By Tim Sullivan

Just before noon last Saturday, the No War Drum Corps marched up NE 12th Avenue. They rounded a corner and strode into Holladay Park to the applause of a growing swarm of citizens. All were focusing their energy toward the World Trade Organization's fifth ministerial meeting in Cancun, Mexico.

"We want to bring some rhythms to boost the energy," said drum corps member Will Seaman. "We're about the music, but we're more about the politics."

As soon as the corps put down their drum sticks, politics took center stage. Several hundred protesters, from union workers to anarchists, crowded into the park and railed against weakening trade barriers. The Portland protest joined marches in 80 other cities worldwide--including some 10,000 protesters who gathered outside the Cancun talks. (In the most dramatic affront to WTO policies, last Friday a 56-year-old Korean farmer, Kyung Hae Lee, committed suicide outside the meetings in Cancun. Protesting the WTO's stifling of small farmers, he stabbed himself.)

But compared to the protests against the WTO four years ago in Seattle and other labor-oriented marches--like May Day--the gathering in Portland was calm, almost polite.

Possibly because of the distance from the protest's global epicenter in Cancun, Saturday's sedate demonstration also revealed a changing base of protesters, indicating that these issues--the lack of regulation of multinational corporations--could be moving more toward the mainstream.

"The impacts of this free-trade agenda are just compounding," said Oregon AFL-CIO President Tim Nesbitt. "More and more workers are paying attention," he added. Nesbitt noted the state has lost some 35,000 manufacturing jobs in the last five years, including outsourcing across national borders by Freightliner and Pendleton Woolen Mills.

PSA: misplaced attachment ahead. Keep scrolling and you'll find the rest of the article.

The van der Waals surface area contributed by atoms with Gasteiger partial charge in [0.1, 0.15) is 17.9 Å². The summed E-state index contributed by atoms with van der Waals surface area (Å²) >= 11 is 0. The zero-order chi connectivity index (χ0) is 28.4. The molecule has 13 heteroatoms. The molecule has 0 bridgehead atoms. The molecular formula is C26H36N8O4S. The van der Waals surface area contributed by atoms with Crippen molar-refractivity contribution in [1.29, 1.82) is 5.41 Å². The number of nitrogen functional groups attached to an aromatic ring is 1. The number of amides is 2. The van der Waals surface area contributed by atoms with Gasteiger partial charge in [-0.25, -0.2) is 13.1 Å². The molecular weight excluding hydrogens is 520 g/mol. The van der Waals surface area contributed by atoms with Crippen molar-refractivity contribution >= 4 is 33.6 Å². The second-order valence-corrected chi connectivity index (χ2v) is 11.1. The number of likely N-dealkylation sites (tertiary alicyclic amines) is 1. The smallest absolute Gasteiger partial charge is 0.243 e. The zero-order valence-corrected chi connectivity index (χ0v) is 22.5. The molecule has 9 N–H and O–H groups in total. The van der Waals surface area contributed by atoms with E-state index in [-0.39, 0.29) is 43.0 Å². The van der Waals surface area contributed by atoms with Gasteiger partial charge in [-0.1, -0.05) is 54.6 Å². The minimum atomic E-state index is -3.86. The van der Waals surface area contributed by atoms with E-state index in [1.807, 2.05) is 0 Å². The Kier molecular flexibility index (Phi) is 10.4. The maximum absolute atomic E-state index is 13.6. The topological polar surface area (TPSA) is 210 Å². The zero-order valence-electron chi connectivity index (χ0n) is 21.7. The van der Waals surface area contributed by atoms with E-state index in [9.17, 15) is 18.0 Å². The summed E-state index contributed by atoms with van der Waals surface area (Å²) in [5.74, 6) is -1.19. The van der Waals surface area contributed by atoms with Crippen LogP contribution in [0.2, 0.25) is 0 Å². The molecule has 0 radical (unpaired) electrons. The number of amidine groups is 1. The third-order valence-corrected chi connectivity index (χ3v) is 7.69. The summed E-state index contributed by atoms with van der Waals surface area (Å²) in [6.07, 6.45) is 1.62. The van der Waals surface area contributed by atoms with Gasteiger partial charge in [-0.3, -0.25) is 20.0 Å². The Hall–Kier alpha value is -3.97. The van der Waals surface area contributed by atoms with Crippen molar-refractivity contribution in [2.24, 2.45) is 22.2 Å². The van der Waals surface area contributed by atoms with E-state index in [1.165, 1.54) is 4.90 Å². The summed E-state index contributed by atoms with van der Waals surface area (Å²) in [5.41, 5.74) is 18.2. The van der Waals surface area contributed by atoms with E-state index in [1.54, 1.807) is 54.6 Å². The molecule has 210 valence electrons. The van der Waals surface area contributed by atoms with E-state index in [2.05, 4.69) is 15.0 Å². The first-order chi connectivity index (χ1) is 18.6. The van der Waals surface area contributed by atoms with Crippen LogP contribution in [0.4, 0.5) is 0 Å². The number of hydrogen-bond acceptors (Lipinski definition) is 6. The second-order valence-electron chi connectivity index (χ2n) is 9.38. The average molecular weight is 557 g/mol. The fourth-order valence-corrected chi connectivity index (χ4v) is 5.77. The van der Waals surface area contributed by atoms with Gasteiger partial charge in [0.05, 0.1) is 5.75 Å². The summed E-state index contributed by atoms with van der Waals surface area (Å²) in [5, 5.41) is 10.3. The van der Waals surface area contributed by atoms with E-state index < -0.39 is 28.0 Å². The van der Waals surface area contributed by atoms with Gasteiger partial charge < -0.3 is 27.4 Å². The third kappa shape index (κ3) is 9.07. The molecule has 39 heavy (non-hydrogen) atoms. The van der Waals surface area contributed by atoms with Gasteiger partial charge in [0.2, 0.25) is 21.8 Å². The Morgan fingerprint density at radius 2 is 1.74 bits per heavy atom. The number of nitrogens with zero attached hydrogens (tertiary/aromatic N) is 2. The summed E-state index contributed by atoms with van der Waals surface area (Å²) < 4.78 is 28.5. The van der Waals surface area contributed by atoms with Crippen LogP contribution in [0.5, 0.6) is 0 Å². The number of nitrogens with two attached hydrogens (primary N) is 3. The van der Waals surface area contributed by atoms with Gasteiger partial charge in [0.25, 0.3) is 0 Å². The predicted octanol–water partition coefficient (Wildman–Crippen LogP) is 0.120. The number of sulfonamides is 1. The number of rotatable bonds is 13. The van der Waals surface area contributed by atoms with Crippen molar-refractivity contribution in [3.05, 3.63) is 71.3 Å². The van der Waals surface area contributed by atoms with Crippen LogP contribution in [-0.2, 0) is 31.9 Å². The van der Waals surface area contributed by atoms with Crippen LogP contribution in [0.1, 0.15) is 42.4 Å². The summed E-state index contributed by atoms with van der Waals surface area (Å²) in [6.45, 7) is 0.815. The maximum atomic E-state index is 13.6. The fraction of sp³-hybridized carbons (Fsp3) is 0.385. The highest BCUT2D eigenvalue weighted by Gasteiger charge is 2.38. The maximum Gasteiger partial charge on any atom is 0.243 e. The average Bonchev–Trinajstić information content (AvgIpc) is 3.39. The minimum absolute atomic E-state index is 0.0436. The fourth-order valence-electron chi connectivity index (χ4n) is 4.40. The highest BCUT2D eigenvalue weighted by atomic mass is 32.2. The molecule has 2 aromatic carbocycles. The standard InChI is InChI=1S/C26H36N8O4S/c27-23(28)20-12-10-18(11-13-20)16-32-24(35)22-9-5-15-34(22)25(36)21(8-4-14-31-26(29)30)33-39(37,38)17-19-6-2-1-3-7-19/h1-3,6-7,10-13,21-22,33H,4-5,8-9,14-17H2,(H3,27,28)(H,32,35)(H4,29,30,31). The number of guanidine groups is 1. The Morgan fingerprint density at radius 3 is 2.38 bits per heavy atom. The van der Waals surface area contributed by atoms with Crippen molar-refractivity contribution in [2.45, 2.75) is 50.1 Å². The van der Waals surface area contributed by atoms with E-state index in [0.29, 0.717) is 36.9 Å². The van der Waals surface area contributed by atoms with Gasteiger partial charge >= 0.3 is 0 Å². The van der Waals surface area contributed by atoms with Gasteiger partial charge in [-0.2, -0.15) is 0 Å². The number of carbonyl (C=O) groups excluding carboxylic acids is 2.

Meanwhile, members of Oregon's Hispanic community spoke of their personal experience with the WTO's free trade policies. Raul Velaquez, a social worker who immigrated to Oregon from El Salvador 24 years ago, said he has seen the destruction left behind by large multinational corporations who set up maquiladora factories in El Salvador, where they pay workers $5 a day and then, eventually, uproot and move to China.

On Sunday, the WTO conference in Cancun collapsed--not from protests but from internal strife. Delegates from Africa and Asia walked out, blaming developed nations for being unwilling to compromise on agricultural issues. The walk-out brought the conference to a screeching halt and almost assures that the WTO won't be able to dismantle global trade barriers by 2005, their self-imposed deadline.